Rufus May asks whether we talk enough about race in mental health.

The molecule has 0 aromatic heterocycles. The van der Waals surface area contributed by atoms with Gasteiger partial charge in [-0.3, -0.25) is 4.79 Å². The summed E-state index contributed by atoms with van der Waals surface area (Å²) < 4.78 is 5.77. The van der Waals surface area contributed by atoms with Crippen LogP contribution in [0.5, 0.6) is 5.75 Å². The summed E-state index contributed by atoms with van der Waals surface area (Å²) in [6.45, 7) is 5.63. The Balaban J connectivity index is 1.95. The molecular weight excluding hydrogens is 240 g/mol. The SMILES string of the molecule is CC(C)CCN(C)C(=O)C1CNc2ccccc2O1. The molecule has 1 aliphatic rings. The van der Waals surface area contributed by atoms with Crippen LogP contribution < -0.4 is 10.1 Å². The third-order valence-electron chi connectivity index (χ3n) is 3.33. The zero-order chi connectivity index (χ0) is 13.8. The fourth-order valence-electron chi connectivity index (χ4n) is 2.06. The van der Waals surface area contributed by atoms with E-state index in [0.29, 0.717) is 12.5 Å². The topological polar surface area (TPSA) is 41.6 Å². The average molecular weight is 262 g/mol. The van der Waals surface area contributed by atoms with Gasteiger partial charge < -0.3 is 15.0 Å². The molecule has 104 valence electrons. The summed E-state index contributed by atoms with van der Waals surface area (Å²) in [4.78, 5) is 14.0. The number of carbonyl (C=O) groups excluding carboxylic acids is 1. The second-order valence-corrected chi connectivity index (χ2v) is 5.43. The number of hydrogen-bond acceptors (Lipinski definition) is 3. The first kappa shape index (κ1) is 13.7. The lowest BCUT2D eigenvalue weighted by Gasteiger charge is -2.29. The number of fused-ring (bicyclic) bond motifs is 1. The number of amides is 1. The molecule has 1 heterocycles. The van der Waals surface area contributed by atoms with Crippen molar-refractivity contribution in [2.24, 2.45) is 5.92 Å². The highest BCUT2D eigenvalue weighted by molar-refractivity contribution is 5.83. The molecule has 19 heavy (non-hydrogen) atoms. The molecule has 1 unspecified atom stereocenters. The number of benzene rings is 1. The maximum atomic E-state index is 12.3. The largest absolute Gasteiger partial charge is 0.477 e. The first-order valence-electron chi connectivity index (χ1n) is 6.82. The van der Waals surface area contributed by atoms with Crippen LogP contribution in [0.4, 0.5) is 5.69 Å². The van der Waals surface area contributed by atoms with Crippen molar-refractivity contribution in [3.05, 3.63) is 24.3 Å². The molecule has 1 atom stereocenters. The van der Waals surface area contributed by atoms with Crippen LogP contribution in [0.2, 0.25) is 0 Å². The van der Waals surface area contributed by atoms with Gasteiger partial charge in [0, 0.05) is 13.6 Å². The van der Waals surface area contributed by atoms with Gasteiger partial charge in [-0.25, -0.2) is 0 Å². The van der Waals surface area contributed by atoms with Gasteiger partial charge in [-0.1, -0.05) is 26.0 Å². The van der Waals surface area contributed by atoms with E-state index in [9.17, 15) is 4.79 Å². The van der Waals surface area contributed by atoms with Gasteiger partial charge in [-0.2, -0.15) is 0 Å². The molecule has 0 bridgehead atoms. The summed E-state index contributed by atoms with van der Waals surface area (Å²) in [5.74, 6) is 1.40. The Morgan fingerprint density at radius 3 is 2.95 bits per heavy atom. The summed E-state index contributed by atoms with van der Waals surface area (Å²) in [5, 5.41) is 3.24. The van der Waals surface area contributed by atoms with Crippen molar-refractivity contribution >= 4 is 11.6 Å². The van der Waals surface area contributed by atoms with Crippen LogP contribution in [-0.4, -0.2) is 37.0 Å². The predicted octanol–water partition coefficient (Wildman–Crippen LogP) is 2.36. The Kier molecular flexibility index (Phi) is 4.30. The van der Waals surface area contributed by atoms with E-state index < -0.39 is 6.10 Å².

I often think about my friend Paul. We met in Hackney hospital in the eighties when we were both psychiatric patients. Paul was in his early thirties and Jamaican by background. His buoyant positive attitude and warmth was a great help to me during that time. A few years later when I was studying psychology, Paul contacted me again. He had been readmitted and was complaining of being over-medicated. Although he was still in his thirties he was dying of cancer. On top of that he was back in a psychiatric ward because of his distress. However, the only treatment he was getting was a massive dose of anti-psychotic medication. No-one was giving him counselling for what he was going through. I remember clearly his words ‘They’re giving me so much medication it’s giving me nose bleeds.’ The word that didn’t get mentioned in connection with Paul was ‘racism’.